F7: Show command history. If the command history is long, you'll find it inconvenient to go through old commands individually. To view the entire list, press F7. You'll see a pop-up window such as the one in Screen 4. You can use the up and down arrows to move through the list of commands, or you can use Page Up and Page Down to scroll faster. You can press Esc to cancel the list without taking action.
Press Enter to execute a highlighted command. The command you execute then becomes the current command in the history buffer. Thus, subsequent actions that relate to the history start from this command.
F8: Show previous command with search capability. If you have nothing at the command prompt, you can use the F8 key as an up arrow. Press F8 to scroll through the command history. F8 does not stop when it reaches the top of the list but rotates to the bottom. F8 is also useful for finding previously executed commands. To find dir commands, type di at the command prompt and press F8. The prompt cycles through the command history and shows commands that start with di.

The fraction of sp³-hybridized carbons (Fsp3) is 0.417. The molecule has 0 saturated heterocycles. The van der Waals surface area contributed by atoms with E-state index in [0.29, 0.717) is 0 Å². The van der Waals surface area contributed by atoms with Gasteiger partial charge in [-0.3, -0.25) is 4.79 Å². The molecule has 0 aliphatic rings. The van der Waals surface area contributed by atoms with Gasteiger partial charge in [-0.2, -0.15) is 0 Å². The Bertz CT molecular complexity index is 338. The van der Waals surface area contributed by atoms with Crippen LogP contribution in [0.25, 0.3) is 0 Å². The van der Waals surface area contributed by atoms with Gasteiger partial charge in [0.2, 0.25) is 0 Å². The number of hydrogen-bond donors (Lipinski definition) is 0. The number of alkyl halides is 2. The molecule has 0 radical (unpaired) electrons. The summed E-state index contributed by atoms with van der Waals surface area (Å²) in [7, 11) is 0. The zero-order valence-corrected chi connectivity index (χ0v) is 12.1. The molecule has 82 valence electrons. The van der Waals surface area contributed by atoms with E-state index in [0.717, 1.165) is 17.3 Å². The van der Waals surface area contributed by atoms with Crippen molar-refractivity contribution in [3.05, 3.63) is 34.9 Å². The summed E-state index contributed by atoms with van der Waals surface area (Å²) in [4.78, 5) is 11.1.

F9: Jump to command number. Scrolling through old commands is time consuming. You can use the F9 key to jump to a command. You must first use F7 to determine the command number. F9 is useful for repetitive work when you have to recall a command many times. F9 places the command at the prompt without executing the command, so you can modify it if necessary. You can use F9 while viewing the command history list. Suppose you see a command in the history list that is close to the command you want. Press F9 and enter that command number. This action places the command at the prompt, and you can then modify the command.
Make Yourself at Home
Customizing the command prompt saves you time in administering NT. In addition, if you miss the UNIX or OS/2 prompts, you can emulate many of their features.